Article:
English and Welsh house prices pass pre-Crash peak


House prices in England and Wales are higher that they were during the pre-crash credit bubble according to data from the UK's Land Registry.

Homes in the UK appreciated by more than one percent in June alone - the average in the two regions was £181,619, the highest in over 20 years.

This compares to a pre-crash high of £180,983 in November 2007.

In London house prices increased by 9.2 percent - with the average house costing £481,820.

Newham in east London experienced the sharpest increase - up by 16 percent in 12 months.

The Western boroughs of Chelsea and Kensington seem to have plateaued with prices increasing by only 0.7 percent during the year.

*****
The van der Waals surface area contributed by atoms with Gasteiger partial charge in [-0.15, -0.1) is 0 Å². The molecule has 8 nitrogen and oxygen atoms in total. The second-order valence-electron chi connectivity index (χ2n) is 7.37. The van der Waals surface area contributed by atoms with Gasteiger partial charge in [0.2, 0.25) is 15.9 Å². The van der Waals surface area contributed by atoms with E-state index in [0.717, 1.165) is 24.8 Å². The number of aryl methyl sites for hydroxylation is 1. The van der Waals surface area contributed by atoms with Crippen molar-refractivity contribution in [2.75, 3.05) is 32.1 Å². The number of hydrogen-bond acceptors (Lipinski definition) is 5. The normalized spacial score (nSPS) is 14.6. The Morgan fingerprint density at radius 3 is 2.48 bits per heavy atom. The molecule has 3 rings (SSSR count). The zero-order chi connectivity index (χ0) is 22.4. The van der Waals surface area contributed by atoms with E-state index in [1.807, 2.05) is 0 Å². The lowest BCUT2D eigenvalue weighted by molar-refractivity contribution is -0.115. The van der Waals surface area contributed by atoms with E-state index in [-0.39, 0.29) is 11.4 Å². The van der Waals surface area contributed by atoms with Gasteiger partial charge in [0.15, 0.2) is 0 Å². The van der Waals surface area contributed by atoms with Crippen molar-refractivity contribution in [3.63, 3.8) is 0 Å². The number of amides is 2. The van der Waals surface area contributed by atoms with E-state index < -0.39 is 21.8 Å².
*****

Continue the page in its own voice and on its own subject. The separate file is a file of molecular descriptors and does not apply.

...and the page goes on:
Inflated prices in the UK, and favourable sterling/euro exchange rates could tempt more British investors into the Irish market.

Moody's Analytics warned last week the unprecedented economic measures like quantitative easing could be contributing to the emergence of a new property bubble in Europe - with a particular warning about high prices in the London market.

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